(John Michael Smith’s address to the 2019 ROPA Conference, Boston, MA)
I welcome you all here this morning for the 36th Regional Orchestra Players’ Association Annual Conference. My name is Mike Smith, and it is my honor and privilege to serve as President of this great organization, and to welcome you to Boston!
I’d like to thank Boston Musicians’ Association, Local 9-535 AFM, and three orchestras of this Local that are hosting this year’s conference: Boston Ballet Orchestra, Cape Symphony, and the Portland Symphony. Local 9-535 is led by President Pat Hollenbeck, Vice President Bob Couture, and Secretary/Treasurer Mark Pinto. Our host orchestra delegates are Bob Marlatt from Boston Ballet Orchestra, Norma Stiner from Cape Symphony, and Russell Wilson from Portland Symphony. They have all been welcoming and accommodating, providing much needed volunteer help, and participating in making this conference a great event!
I’d like to thank the staff here at Hilton Boston Logan Airport Hotel for their great help and hospitality in providing so many things that make a conference like this happen smoothly.
I’d like to thank the ROPA Executive Board for all the work they have done in preparing for this event and throughout the year, and I know their work and dedication to ROPA and the orchestras we serve will be felt and experienced by all who attend this conference.
I’d like to introduce the 2018-2019 ROPA Executive Board:
Members at Large: Casey Bozell from Portland Opera Orchestra, Lisa Davis from Mississippi Symphony, Christian Green from Ann Arbor Symphony, Kendra Hawley from Palm Beach Opera Orchestra, Katie Shields from Arizona Opera, Maya Stone from Huntsville Symphony, Cory Tiffin from Las Vegas Philharmonic, and Steve Wade from Hartford Symphony. Our ROPA Delegate at Large to the AFM Convention is Naomi Bensdorf Frisch, from the Illinois Philharmonic. Our Treasurer is Sean Diller, from the South Bend Symphony. Our Secretary is Karen Sandene, from the Lincoln Symphony and Omaha Symphony. And I’m Mike Smith, from the Minnesota Opera Orchestra.
I’d like to thank our AFM Staff members who are or will be in attendance at this conference: President Ray Hair, Vice President Bruce Fife, Secretary/Treasurer Jay Blumenthal, Symphonic Services Division Director and Special Counsel Rochelle Skolnick, SSD Media Director Deborah Newmark, and SSD staff members Chris Durham, Laurence Hofmann, Todd Jelen, and Jane Owen; International Lead Organizer for the AFM Alex Wiesendanger, Legislative Political Director and Director of Diversity for the AFM Alfonso Pollard, and Chair of the AFM Diversity Committee Lovie Smith-Wright.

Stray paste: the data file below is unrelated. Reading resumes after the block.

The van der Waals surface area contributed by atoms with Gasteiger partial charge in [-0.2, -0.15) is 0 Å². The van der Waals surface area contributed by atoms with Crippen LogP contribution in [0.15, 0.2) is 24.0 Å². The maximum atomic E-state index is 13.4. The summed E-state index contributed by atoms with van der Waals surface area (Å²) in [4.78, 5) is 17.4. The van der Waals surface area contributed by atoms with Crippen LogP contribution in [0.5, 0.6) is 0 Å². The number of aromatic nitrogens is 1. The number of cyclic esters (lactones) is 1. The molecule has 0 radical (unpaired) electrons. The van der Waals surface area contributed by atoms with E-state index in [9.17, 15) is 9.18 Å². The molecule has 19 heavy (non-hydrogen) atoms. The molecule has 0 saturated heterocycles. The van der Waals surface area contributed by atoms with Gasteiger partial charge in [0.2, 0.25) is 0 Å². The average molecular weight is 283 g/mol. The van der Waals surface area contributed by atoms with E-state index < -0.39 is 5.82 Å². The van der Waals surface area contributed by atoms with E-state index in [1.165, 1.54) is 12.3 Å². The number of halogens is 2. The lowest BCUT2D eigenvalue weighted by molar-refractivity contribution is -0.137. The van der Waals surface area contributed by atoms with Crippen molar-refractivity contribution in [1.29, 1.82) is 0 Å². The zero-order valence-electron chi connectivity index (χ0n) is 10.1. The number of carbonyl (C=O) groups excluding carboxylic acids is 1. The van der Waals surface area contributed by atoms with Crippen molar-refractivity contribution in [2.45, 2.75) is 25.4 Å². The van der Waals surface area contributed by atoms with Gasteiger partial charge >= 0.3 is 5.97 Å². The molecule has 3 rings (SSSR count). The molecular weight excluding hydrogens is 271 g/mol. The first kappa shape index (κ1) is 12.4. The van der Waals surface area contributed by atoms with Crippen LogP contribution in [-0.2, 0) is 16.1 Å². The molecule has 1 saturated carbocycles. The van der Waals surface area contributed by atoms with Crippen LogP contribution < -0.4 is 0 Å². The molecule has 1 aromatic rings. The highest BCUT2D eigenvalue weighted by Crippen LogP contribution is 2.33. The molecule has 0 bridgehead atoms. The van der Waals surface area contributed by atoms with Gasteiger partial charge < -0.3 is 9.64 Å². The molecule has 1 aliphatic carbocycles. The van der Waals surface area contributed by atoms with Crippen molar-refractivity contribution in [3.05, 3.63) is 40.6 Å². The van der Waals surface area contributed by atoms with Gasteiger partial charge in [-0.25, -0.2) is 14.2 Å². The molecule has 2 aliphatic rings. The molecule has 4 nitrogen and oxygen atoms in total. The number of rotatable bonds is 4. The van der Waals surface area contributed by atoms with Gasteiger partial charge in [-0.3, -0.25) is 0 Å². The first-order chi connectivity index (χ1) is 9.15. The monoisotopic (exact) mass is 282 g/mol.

I’d like to note our guest speakers this year. Portland Symphony Orchestra Executive Director Carolyn Nishon; Alexander Technique specialist Petrea Warneck; President and CEO of the Boston Symphony Mark Volpe; orchestra negotiator and labor Attorney Mel Schwarzwald; and Jessica Schmidt of Orchestrate Inclusion. I think we have assembled a great collection of recognized experts, many who live or have ties to the Boston community, and who are all passionate about the subjects they will be presenting to us. I want to thank them for sharing their time and passion for what they do, and I am looking forward to these next few days!
I would like to encourage our delegates and attendees to consider becoming more involved in ROPA. There are several open positions on the Executive Board: four Member-at-Large positions are open; the office of Vice President and Secretary are open, as is the position of Delegate at Large the AFM Convention. The Executive Board represents and works for you, the delegates and members of ROPA Orchestras. If you would like to do more, the ROPA EB invites you to run for a position. The responsibilities and duties for these positions are described in the ROPA Bylaws. And a conference is a great opportunity to speak with our board members about what it is like to serve on the board and how they carry out their duties throughout the year.
We are also looking for orchestras and Locals to host our future annual conferences. Next year we will be in Orange County, California, and hosted by Local 7 Orange County Musicians’ Association, and Pacific Symphony. If you think your Local and orchestra would like to host a future annual conference, please let us know! There is an article in the Delegate Handbook about hosting a ROPA Conference. I can tell you it is a great experience to host a conference, and it is a great team-builder for your orchestra and Local. So please consider this way of becoming more involved in ROPA!
Another way you can be more involved in ROPA is to submit articles and news for the Leading Tone, our periodic newsletter. We would like to publish four newsletters every year, but were only able to put out two this year, because of a lack of articles and news. All delegates and orchestra members are encouraged to bring forward topics and stories that are of interest to ROPA.